Andrew Karp

Andrew Karp, Group Editor, Lenses & Technology

Andrew has reported on many facets of the optical industry for Vision Monday and 20/20 Magazine since 1987. He specializes in covering the latest developments in ophthalmic dispensing, spectacle lenses and treatments, lens processing technology, optical laboratories and wearable technology. Andrew contributes daily briefings to VMAIL LaunchPad, that spotlights new products, software and online applications for labs and dispensers. He also helps plan and produce Vision Monday’s annual Global Leadership Summit. Contact Andrew at akarp@jobson.com.

The Birth of the U.S. Military’s ‘Birth Control Glasses’

By Andrew Karp
Friday, October 28, 2022 8:30 AM Like many magazine editors, I’m also magazine fan. I read some of them online, but I still enjoy reading, and feeling, the print edition of the New Yorker, Guitar Player and a few other favorites. Honestly, I can’t wait to get my hands on it. When a new issue arrives, I start thumbing through it as I walk from the mailbox to my house. Last month, I discovered a magazine I hadn’t seen before, despite the fact that it’s been published for ages. It’s the Marine Corps Times, which bills itself as “the oldest and most trusted source for news and information about U.S. Marines, the military and the DoD.” One of the magazine’s article featured a headline that grabbed my attention: “How the U.S. Military Adopted its Famous ‘Birth Control Glasses.”

Singer Optical Lab Enters Third Generation of Ownership

By Andrew Karp
Tuesday, October 11, 2022 12:38 AM EVANSVILLE, Ind.—Singer Optical Co. (www.singeroptical.com), a 74-year-old independent laboratory located here, has transitioned to its third generation of Singer family ownership. The company has changed ownership from founder Fred Singer to Fred’s two sons Roger and Martin, to now Martin and his son, Ben Singer.

When Creating Solutions for Color Blindness, EnChroma Colors Outside the Lines

By Andrew Karp
Friday, September 16, 2022 8:30 AM When Erik Ritchie took over in early 2021 as CEO of EnChroma, he told me that he saw a huge opportunity to grow the company’s share of the market for color blindness eyewear, as well grow the market overall. “Just in the U.S. alone there are 13 million people who suffer from color blindness, and that market has traditionally been underserved,” he said in a VMAIL interview. “One of my goals is to make sure we get the word out and raise awareness of not only the issue, but the solutions to that issue, and that we do that both in the U.S. and globally.”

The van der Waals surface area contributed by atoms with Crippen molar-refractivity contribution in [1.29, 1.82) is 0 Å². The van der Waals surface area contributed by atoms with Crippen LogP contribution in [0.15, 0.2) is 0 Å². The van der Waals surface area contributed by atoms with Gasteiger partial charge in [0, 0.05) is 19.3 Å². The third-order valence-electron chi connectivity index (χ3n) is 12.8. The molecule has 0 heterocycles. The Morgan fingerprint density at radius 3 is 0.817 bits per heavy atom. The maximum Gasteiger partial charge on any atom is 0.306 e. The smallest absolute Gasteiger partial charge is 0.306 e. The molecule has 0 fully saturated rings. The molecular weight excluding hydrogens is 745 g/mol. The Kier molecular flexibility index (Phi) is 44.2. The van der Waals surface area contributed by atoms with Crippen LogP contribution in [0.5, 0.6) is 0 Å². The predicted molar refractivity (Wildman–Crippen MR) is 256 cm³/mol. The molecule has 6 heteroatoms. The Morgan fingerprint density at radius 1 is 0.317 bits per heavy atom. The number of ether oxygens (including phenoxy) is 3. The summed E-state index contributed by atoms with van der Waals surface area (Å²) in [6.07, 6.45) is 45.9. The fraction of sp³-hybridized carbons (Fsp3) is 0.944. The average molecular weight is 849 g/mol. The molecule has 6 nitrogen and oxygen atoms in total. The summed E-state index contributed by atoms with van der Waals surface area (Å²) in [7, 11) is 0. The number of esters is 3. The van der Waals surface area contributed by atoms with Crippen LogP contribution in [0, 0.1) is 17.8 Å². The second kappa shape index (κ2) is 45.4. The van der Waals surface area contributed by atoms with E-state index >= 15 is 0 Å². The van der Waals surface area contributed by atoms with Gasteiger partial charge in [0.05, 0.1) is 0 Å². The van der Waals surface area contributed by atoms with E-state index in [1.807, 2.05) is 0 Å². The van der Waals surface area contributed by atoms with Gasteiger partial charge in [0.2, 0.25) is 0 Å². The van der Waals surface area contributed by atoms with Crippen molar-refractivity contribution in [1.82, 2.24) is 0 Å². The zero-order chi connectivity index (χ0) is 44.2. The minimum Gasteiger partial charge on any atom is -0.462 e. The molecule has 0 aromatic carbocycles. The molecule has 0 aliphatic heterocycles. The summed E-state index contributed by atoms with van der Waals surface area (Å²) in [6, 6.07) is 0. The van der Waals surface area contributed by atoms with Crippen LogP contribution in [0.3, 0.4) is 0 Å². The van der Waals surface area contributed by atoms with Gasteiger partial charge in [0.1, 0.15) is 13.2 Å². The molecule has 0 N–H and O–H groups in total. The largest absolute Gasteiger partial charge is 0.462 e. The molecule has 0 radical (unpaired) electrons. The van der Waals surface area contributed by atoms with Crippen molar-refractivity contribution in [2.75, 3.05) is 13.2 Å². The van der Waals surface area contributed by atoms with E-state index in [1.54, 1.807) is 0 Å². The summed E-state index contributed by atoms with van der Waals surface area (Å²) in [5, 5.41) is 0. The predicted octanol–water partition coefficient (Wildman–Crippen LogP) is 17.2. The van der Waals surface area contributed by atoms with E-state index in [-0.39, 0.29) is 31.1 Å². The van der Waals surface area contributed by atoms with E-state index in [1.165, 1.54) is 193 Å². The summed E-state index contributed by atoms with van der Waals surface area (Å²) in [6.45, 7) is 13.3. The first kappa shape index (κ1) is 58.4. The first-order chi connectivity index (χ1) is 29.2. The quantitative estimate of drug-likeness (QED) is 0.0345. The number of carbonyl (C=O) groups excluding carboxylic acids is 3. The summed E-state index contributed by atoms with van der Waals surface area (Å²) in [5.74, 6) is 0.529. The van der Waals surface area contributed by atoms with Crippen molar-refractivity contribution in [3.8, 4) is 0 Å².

Keeping Time With Stu Gleich: Horologist, Bootleg Music Collector and Optical Sales Pro

By Andrew Karp
Friday, August 19, 2022 8:30 AM What makes Stu Gleich tick? This seems like a reasonable question to ask about a dedicated horologist—someone who studies and often buys, sells and collects wristwatches and other timepieces. So, I decided to find out more about the man and what motivates him in his personal and professional pursuits. Here’s what I learned. Although Gleich makes his living in optical sales, horology is a consuming interest. However, he approaches both with a similar attitude. For Gleich, the search for that special watch, along with the transactions that are part of the experience, is not just about the thrill of the hunt and the pleasure of owning a beautiful object. It’s also about the relationships he forms along the way.

Diagnosed Prevalent AMD Cases Projected to Top 40.3 Million in Major Markets by 2031

By Andrew Karp
Tuesday, July 26, 2022 1:00 PM Diagnosed prevalent cases of age-related macular degeneration (AMD) in the seven major markets—U.S., France, Germany, Italy, Spain, U.K., and Japan—combined is expected to increase from 33.66 million cases in 2021 to 40.32 million in 2031, at an annual growth rate (AGR) of 1.98 percent, according to GlobalData, a leading data and analytics company. AMD is a progressive eye condition that is characterized by the gradual deterioration of the macula, which is the area of the retina responsible for central vision.

Retinal Exam Could Predict Heart Attack Risk, Study Says

By Andrew Karp